4. HOW are we talking about visualization?

With so many channels for expression at our disposal, we have as much freedom to say what we want as how we want to say it. Questions of “right” and “wrong” or “good” and “bad” in visualization naturally stir strong opinions and fuel the urge to make them known. Among blog comments and discussion threads, it isn’t hard to find examples along the entire spectrum of online social interaction, from passive “likes” and nods of approval to “trolling” and other forms of aggression. But in the middle band of the spectrum, there is a fine line between constructive criticism and flat-out fault-finding, and that distinction depends on the words we use and the tone in which we deliver our messages. If we first accept and uphold the notion that interpersonal conduct of any sort should be respectful above all, online or offline, then perhaps we might learn how to balance critical analysis and erudition with consideration for perspectives other than our own. In practice, that may be as simple as reflecting on one’s comments and critiques before hitting “submit,” or as hard as swallowing one’s pride and publicly retracting an inappropriate remark.

5. WHERE are we talking?

Different settings are meant for different conversations, but some conversations don’t happen where they should, or happen instead where they shouldn’t. In the wide world of visualization, with so many places to contribute one’s two cents and the smorgasbord of topics often covered in the same place, it seems that discussions materialize wherever the signal strength is greatest and traffic is heaviest. Sometimes the same question or topic might get asked in multiple places but with different answers (general Q&A sites like Quora and Yahoo! Answers come to mind). That’s great for publishers and site owners, but I’m not sure that’s a good thing for newcomers and for visualization discourse in the long run. It results in fragmented information and potentially lost insights when links break or sites fold, but it also makes the visualization space difficult to navigate. I no longer bookmark websites mainly because there are just too many places to keep track of and not enough sites that make sense of the visualization landscape.

6. HOW MUCH are we talking?

We’re doing a lot of talking about visualization these days, perhaps more than ever before. Books, videos, podcasts, magazine articles, conferences, and other content outlets are extending the conversation far and wide. Much of the chatter skews heavily towards tactical matters: tools, technology, techniques, and, of course, criticism. But when it comes to big picture issues, like defining boundaries and mapping of the landscape, both talk and action are in short supply. Indeed, discourse is verbal in nature, but something tangible must come out of it — whether it’s a new direction of study, a change in practice, or even a bridge between the cultures and tribes of visualization. Otherwise, we’re just volleying words back and forth. This issue is one I think about often, since I find myself doing more passive things like reading and commenting than active ones, like engaging with more people in the visualization community and even directly working on the problems I complain about.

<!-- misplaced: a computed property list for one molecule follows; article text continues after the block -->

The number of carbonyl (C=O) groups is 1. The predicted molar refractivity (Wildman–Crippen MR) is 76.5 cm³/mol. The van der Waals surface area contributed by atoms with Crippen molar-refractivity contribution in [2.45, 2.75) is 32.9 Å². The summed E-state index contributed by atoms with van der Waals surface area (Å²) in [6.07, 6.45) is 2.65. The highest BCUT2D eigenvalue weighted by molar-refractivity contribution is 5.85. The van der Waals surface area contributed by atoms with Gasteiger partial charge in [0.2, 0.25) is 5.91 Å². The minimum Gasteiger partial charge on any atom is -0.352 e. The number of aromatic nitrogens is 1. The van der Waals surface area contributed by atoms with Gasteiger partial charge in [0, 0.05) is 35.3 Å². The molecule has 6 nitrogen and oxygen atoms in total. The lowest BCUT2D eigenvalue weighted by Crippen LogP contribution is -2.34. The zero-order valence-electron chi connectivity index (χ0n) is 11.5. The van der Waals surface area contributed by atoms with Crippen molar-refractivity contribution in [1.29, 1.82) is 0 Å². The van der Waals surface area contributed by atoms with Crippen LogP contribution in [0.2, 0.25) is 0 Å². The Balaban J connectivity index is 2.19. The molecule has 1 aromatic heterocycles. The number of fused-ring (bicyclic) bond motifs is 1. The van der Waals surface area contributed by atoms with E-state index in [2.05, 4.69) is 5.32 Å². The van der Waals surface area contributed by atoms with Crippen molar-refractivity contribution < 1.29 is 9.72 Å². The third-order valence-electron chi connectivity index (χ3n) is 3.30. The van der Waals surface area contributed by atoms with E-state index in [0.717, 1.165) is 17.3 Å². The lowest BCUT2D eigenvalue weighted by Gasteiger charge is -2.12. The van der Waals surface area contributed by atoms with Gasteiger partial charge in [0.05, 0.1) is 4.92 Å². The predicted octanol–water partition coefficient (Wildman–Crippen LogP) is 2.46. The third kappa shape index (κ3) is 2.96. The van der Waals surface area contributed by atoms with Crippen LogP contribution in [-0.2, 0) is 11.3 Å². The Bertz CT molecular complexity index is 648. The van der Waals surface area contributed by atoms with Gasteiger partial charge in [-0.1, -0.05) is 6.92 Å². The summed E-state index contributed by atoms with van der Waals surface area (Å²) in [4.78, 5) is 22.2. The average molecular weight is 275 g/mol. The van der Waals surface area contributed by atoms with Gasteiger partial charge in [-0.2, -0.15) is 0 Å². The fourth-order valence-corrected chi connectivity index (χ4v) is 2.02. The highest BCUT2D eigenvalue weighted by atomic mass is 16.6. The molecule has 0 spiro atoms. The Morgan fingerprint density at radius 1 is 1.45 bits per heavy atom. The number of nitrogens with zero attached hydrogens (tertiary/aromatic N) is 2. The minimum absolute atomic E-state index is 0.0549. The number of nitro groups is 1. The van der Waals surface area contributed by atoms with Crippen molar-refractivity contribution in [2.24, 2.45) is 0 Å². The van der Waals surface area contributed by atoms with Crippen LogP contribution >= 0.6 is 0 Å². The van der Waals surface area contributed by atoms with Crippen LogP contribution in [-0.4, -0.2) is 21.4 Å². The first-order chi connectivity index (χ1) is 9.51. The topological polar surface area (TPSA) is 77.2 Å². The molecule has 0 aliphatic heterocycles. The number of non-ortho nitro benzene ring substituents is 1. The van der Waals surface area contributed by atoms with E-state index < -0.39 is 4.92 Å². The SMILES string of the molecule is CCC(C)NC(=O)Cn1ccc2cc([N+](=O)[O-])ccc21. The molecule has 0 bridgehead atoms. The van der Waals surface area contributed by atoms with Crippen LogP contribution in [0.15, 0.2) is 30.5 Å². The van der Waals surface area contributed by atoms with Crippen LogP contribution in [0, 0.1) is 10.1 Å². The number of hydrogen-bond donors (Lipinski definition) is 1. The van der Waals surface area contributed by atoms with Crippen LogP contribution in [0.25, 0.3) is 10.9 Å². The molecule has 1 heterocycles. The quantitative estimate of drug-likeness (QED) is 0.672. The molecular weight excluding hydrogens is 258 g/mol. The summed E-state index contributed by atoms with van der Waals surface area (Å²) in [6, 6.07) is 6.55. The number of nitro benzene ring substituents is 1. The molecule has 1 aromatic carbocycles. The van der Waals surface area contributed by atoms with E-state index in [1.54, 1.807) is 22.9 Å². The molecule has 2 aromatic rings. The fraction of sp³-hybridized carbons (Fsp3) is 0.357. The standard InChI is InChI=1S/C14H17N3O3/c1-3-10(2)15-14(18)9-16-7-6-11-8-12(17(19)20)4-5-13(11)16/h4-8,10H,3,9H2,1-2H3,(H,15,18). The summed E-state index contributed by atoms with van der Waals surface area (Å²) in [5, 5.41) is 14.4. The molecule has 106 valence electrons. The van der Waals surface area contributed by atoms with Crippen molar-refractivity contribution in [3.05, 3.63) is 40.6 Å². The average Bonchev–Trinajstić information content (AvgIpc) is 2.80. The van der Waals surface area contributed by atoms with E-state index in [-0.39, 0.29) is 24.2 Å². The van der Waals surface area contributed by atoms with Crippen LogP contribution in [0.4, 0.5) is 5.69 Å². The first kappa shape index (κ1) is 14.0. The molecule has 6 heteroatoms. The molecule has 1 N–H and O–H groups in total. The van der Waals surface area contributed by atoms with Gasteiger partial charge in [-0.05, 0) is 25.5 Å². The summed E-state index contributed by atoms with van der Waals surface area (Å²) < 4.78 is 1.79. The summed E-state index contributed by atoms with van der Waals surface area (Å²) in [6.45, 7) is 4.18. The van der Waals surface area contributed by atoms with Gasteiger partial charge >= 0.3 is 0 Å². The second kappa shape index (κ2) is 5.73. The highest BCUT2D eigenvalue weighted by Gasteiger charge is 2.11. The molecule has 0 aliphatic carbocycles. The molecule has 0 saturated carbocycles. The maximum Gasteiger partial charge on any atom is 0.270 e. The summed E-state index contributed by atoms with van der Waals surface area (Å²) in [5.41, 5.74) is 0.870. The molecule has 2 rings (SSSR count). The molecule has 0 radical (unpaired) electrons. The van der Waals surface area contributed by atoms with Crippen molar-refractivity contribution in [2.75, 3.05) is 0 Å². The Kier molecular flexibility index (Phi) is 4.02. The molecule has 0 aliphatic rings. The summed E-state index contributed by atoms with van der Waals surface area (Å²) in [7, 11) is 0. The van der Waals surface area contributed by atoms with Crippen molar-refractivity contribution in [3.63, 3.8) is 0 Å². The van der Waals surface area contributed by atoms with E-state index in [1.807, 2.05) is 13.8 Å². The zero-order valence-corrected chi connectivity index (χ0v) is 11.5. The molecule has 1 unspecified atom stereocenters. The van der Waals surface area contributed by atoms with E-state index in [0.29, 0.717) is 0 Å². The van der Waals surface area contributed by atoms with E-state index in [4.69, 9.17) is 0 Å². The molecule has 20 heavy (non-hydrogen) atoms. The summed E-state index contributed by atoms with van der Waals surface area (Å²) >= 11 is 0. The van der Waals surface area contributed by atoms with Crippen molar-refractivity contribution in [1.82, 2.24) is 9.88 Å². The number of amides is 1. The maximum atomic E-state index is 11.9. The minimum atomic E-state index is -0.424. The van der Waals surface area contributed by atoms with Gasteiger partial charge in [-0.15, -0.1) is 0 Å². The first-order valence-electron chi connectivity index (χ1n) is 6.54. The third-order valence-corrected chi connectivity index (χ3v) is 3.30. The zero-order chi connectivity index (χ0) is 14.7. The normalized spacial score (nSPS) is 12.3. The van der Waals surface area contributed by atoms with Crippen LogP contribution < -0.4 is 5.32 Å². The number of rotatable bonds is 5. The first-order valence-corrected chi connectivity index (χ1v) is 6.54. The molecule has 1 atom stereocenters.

I often see visualization referred to as “young,” “new,” or “emerging,” but as a human activity, it is actually quite old; only our attempts to formalize, popularize, and maximize its potential in modern society are recent. In that context, we still have much work to do if we want to establish a solid foundation for visualization to thrive. What we’re seeing today — the tangled friction between personas, content, motives, behaviors, contexts, and activities — is a natural part of any human endeavor, and as such, it requires human cooperation and human understanding to resolve.

To echo a sentiment I heard somewhere, I would really worry if everything was perfect and there was nothing to work towards. Progress means regularly fixing the things that need improvement while proactively seeking out opportunities to innovate and grow. Little by little, the visualization community is making steps forward on different fronts. Andy, Robert, and others are contributing to that progress in their writing and participation. So long as there are voices piercing through the noise and creating change — old voices, new voices, and hopefully wiser voices — the visualization conversation will flourish for a long time.

One comment

  1. Andy Kirk says:

    Hi Michael – just a quick comment! Thank you for reading, digesting and responding to my article! Most appreciated. This is an excellent and valuable follow-eup, really brings the two perspectives together in an intelligent and expertly thought through way.
    All the best